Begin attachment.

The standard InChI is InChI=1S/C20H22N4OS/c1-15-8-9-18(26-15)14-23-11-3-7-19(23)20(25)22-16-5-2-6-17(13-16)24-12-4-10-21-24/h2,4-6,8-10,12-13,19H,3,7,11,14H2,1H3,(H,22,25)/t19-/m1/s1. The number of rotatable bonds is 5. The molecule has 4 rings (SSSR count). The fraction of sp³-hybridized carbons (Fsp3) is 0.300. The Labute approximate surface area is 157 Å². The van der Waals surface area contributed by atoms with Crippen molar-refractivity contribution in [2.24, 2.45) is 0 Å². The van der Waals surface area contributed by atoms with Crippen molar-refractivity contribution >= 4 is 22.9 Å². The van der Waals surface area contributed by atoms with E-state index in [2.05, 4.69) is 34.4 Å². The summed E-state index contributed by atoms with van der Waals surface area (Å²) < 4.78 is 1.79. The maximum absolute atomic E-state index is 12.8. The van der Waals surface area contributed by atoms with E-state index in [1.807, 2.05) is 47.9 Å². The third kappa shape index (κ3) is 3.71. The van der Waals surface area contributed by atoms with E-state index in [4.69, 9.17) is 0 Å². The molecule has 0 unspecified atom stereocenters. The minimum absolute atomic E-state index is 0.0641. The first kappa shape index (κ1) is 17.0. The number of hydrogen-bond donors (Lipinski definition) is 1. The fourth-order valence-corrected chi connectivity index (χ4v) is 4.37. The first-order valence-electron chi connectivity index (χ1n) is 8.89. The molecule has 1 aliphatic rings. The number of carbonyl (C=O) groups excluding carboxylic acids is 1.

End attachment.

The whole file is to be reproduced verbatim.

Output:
The standard InChI is InChI=1S/C20H22N4OS/c1-15-8-9-18(26-15)14-23-11-3-7-19(23)20(25)22-16-5-2-6-17(13-16)24-12-4-10-21-24/h2,4-6,8-10,12-13,19H,3,7,11,14H2,1H3,(H,22,25)/t19-/m1/s1. The number of rotatable bonds is 5. The molecule has 4 rings (SSSR count). The fraction of sp³-hybridized carbons (Fsp3) is 0.300. The Labute approximate surface area is 157 Å². The van der Waals surface area contributed by atoms with Crippen molar-refractivity contribution in [2.24, 2.45) is 0 Å². The van der Waals surface area contributed by atoms with Crippen molar-refractivity contribution >= 4 is 22.9 Å². The van der Waals surface area contributed by atoms with E-state index in [2.05, 4.69) is 34.4 Å². The summed E-state index contributed by atoms with van der Waals surface area (Å²) < 4.78 is 1.79. The maximum absolute atomic E-state index is 12.8. The van der Waals surface area contributed by atoms with E-state index in [1.807, 2.05) is 47.9 Å². The third kappa shape index (κ3) is 3.71. The van der Waals surface area contributed by atoms with E-state index in [4.69, 9.17) is 0 Å². The molecule has 0 unspecified atom stereocenters. The minimum absolute atomic E-state index is 0.0641. The first kappa shape index (κ1) is 17.0. The number of hydrogen-bond donors (Lipinski definition) is 1. The fourth-order valence-corrected chi connectivity index (χ4v) is 4.37. The first-order valence-electron chi connectivity index (χ1n) is 8.89. The molecule has 1 aliphatic rings. The number of carbonyl (C=O) groups excluding carboxylic acids is 1.